24 February 2019, 2 min read
Demystifying marketing strategy
Successful marketing puts your customers first – it’s all about knowing your customers intimately and selecting the right marketing channels and activities.
Most businesses I come across ‘do’ marketing. They have logos, websites, newsletters and can even be pretty active on social media. However, these businesses are tackling their marketing with the wrong focus – marketing is not media-led or channel-led or technology-led. Emails, events, click-funnels and webinars are all just marketing tools. It’s what you do with these tools which leads to successful marketing.
Successful marketing puts your customers first – it’s all about knowing your customers intimately and selecting marketing channels and activities which will allow you to reach your existing and potential customers, and – crucially – say the right things about your business.
When you get in your car, you know where you’re going before you set off. You have checked a map, or you plug the postcode into your sat nav. You’d never get into a car, only knowing the address, and not having planned out your route to get there by the quickest and most efficient route. Would you set off in the hope you stumble by chance on your destination? Marketing your business should be no different. Why would you embark on your business marketing, with no strategy, driving around in circles, wasting time and money?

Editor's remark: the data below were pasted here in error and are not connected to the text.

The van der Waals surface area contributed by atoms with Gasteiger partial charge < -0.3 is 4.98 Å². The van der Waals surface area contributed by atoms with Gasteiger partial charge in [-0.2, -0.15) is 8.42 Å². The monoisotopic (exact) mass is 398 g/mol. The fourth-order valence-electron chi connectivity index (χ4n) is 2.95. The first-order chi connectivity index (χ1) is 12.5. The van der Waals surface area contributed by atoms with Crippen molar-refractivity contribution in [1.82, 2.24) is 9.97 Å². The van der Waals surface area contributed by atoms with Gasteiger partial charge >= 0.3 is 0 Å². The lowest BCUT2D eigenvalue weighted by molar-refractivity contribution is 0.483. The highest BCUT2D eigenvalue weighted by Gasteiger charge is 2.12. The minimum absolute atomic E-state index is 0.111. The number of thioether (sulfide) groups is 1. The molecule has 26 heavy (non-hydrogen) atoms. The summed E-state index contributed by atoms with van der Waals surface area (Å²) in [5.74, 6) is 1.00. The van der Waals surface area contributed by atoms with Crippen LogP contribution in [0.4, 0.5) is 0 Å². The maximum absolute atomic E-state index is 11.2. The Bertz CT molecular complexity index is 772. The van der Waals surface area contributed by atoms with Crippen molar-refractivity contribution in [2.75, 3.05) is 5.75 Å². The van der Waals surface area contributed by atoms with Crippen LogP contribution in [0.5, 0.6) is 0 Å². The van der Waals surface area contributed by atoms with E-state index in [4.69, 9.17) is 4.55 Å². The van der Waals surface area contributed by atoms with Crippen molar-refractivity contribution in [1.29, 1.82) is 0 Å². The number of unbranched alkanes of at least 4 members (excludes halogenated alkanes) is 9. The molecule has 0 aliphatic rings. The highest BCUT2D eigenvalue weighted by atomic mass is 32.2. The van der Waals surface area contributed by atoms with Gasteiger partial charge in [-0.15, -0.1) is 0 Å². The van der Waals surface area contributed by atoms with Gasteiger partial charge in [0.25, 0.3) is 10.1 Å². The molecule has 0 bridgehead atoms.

Let’s define strategy as “a process of using knowledge to drive action. Where the action is getting to creating a plan”.
Marketing cannot succeed without strategy. The cost of not getting strategy right is not reaching your marketing goals, progressing very slowly, or even having to start from scratch if you make a critical strategic misstep.
I came across this brilliant quote recently:
The first natural advantage of good strategy arises because other organisations often don’t have one. And because they don’t expect you to have one, either. A good strategy has coherence, coordinating actions, policies and resources so as to accomplish an important end. Many organisations, most of the time, don’t have this. Instead they have multiple goals and initiatives that symbolise progress, but no coherent approach to accomplishing that progress other than ‘spend more and try harder’.
‘My experiences of the war between France and Germany’, Volume 2, Archibald Forbes, published 1871
Hopefully that’s not you…
I’m proud to shout about what I do! I help my clients with what comes before logos and websites – clear, strategic thinking.
I’d love to hear how you think about marketing strategy in your organisation.